Ridgefield checks credit ahead of sports complex loan

Bond, fees, taxes to pay for $20 million facility

By Adam Littman, Columbian Staff Writer



The city of Ridgefield applied for its first-ever credit rating while gearing up for a bond issuance that will pay for the Ridgefield Outdoor Recreation Complex.

Ridgefield received a rating of AA with a stable outlook from Standard & Poor’s Global Ratings, according to a release from the city.

As a result of the credit rating, city officials expect to realize lower interest rates, which could result in cost savings to taxpayers.

The Standard and Poor’s report stated that Ridgefield’s proximity to Portland and Vancouver, as well as the city’s development as a base for employment with existing and anticipated commercial and distribution-based employers, helped the city receive the AA rating, the third-highest available. The report also praised Ridgefield’s management team and financial policies and practices, such as long-range planning, three-year trend analysis for budget forecasting, cost allocation models, investment and debt management policies and reserve policies.

“The high credit rating is a result of council and staff working together to build a strong financial foundation for the City. We are proud that our long-term planning and financial policies have been recognized and have put us in a position for continued success into the future,” Kirk Johnson, finance director for the city, said in a release.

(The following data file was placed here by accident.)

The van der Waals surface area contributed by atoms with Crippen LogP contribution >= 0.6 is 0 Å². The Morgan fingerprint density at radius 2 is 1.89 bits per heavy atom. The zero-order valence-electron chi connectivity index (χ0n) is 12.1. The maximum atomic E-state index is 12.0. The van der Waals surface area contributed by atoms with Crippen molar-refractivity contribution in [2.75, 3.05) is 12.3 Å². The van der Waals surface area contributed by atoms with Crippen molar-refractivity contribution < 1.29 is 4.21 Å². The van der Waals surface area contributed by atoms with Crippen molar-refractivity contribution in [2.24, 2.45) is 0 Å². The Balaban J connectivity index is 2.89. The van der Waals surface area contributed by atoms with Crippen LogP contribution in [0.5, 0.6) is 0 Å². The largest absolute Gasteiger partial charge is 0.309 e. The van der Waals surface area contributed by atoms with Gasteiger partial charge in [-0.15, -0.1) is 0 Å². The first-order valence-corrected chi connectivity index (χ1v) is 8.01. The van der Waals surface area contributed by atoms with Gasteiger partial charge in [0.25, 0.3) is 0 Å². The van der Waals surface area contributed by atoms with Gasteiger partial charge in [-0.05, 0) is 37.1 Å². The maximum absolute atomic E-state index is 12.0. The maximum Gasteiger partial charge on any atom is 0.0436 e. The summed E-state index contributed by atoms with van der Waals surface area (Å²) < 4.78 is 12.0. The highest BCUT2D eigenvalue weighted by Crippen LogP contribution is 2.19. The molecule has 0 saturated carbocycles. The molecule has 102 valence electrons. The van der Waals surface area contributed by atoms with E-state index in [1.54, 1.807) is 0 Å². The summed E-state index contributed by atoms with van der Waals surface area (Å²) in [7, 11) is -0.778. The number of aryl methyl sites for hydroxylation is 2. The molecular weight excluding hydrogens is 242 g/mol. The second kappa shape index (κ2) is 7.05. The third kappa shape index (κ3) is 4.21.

2018 opening planned

The sports complex is a joint project between the city and Ridgefield School District. It will be across Northwest Hillhurst Road from Ridgefield High School and adjacent to a new 5-8 campus, which is currently being constructed.

The complex is expected to cost somewhere around $20 million, which will be paid for by the city with a combination of park impact fees, real estate excise tax, grants, sponsorships and a $10 million “councilmanic” bond the city will issue later this year. A councilmanic bond is one issued by city councilors. It is not voted on by residents and doesn’t raise property taxes.

The complex will have six multipurpose turf sports fields, a track around the football field, trails throughout the complex, picnic tables and an amphitheater. The complex will also have a community center where groups can meet.

The city hosted a groundbreaking ceremony for the complex on Aug. 31. Construction is expected to take a year, with the complex scheduled to open for the start of the 2018 school year, along with the new 5-8 campus.